The Federal Trade Commission proudly announced yesterday that it had caught Apple off guard by slapping the company with a consent decree in which it is forced to reimburse parents for the costs of accidental in-app purchases by their children. But, as it turns out, not all members of the FTC agree that they have done the right thing by extracting $32.5 million from Apple (via Fortune).
You may recall that FTC Chairwoman Edith Ramirez called the Apple-FTC settlement a victory for “consumers harmed by Apple’s unfair billing.” Back in 2011, the iPhone maker was accused by angry parents whose kids racked up huge bills from in-app purchases of letting them spend money without their parents’ consent.
Apple settled the lawsuit with the parents last year.
In a memo sent to employees, Tim Cook highlighted that Apple had already settled this case and contacted affected parents. But as the FTC threatened Apple with another lawsuit, Cook agreed to settle instead of going to court. So Apple agreed to pay $32.5 million to the parents, which is roughly $880 per case.
But Joshua Wright, FTC commissioner and former George Mason professor of law, made public that he doesn’t agree with the punishment, as it has no foundation.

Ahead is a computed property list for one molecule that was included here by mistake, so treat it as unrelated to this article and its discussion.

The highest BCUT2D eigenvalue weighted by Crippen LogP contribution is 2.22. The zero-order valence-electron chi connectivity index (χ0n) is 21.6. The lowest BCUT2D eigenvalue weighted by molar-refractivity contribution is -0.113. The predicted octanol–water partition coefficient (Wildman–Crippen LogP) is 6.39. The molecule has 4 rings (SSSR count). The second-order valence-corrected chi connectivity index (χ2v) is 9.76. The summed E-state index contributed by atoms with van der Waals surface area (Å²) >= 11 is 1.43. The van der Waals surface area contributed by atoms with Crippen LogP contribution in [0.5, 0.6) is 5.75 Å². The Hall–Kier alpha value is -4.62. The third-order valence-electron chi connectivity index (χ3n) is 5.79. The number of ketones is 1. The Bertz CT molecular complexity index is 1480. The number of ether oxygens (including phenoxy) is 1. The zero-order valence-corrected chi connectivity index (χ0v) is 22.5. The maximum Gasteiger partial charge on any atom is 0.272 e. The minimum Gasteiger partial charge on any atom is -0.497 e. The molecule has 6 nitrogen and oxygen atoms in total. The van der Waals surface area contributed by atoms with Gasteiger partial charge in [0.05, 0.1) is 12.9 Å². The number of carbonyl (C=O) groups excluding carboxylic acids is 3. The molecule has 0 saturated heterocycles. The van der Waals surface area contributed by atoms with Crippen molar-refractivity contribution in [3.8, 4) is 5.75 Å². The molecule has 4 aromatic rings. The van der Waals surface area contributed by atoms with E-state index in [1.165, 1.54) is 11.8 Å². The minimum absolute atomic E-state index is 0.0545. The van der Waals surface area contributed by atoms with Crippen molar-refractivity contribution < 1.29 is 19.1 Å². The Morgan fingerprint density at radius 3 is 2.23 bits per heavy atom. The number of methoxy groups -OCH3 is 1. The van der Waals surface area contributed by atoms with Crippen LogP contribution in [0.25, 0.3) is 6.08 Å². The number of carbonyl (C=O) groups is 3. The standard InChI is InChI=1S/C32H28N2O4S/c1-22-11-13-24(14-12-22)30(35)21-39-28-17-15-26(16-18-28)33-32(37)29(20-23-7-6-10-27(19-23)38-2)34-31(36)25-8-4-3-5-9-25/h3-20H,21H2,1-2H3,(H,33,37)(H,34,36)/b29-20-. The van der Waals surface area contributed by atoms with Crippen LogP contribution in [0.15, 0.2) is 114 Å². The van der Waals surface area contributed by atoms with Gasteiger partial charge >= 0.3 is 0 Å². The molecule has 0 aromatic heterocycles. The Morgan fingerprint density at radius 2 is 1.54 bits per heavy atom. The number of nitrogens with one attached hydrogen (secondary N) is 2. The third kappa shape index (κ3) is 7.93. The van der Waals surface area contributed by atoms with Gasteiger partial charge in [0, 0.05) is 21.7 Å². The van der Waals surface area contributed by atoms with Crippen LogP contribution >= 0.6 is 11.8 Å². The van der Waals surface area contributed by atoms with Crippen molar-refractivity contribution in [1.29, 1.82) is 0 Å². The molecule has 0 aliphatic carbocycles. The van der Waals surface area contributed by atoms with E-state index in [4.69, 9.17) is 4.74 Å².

“The test the Commission uses to evaluate whether an unfair act or practice is unfair used to be different,” he writes. “[Those] cases invariably involve conduct where the defendant has intentionally obscured the fact that consumers would be billed. Many of these cases involve unauthorized billing or cramming – the outright fraudulent use of payment information. Other cases involve conduct just shy of complete fraud – the consumer may have agreed to one transaction but the defendant charges the consumer for additional, improperly disclosed items.”
“This is a case involving a miniscule percentage of consumers – the parents of children who made purchases ostensibly without their authorization or knowledge. There is no disagreement that the overwhelming majority of consumers use the very same mechanism to make purchases and that those charges are properly authorized. The injury in this case is limited to an extremely small – and arguably, diminishing – subset of consumers.”
It may be a victory for the FTC, which, in the end, will receive any money that’s not spent.